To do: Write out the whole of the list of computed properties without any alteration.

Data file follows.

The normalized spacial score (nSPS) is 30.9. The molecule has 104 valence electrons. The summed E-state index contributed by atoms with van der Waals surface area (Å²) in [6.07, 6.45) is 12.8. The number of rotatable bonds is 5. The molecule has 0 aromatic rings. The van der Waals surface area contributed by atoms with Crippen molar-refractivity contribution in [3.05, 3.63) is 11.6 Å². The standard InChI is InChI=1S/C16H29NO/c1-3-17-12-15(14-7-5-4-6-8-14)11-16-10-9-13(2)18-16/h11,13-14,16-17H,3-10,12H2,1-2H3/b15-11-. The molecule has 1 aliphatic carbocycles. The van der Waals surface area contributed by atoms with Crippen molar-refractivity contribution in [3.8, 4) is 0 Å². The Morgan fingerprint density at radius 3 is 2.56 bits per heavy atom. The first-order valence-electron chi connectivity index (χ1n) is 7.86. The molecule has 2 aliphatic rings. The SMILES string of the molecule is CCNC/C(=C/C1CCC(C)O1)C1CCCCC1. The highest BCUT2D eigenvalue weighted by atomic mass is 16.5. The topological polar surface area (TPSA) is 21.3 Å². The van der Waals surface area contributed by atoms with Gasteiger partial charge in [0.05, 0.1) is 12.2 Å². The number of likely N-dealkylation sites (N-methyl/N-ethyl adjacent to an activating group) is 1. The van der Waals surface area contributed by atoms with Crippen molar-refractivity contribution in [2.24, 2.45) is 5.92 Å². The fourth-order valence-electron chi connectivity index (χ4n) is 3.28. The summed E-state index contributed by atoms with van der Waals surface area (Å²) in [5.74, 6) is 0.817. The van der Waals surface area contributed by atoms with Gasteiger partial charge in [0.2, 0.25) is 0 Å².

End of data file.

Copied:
The normalized spacial score (nSPS) is 30.9. The molecule has 104 valence electrons. The summed E-state index contributed by atoms with van der Waals surface area (Å²) in [6.07, 6.45) is 12.8. The number of rotatable bonds is 5. The molecule has 0 aromatic rings. The van der Waals surface area contributed by atoms with Crippen molar-refractivity contribution in [3.05, 3.63) is 11.6 Å². The standard InChI is InChI=1S/C16H29NO/c1-3-17-12-15(14-7-5-4-6-8-14)11-16-10-9-13(2)18-16/h11,13-14,16-17H,3-10,12H2,1-2H3/b15-11-. The molecule has 1 aliphatic carbocycles. The van der Waals surface area contributed by atoms with Crippen molar-refractivity contribution in [3.8, 4) is 0 Å². The Morgan fingerprint density at radius 3 is 2.56 bits per heavy atom. The first-order valence-electron chi connectivity index (χ1n) is 7.86. The molecule has 2 aliphatic rings. The SMILES string of the molecule is CCNC/C(=C/C1CCC(C)O1)C1CCCCC1. The highest BCUT2D eigenvalue weighted by atomic mass is 16.5. The topological polar surface area (TPSA) is 21.3 Å². The van der Waals surface area contributed by atoms with Gasteiger partial charge in [0.05, 0.1) is 12.2 Å². The number of likely N-dealkylation sites (N-methyl/N-ethyl adjacent to an activating group) is 1. The van der Waals surface area contributed by atoms with Crippen molar-refractivity contribution in [2.24, 2.45) is 5.92 Å². The fourth-order valence-electron chi connectivity index (χ4n) is 3.28. The summed E-state index contributed by atoms with van der Waals surface area (Å²) in [5.74, 6) is 0.817. The van der Waals surface area contributed by atoms with Gasteiger partial charge in [0.2, 0.25) is 0 Å².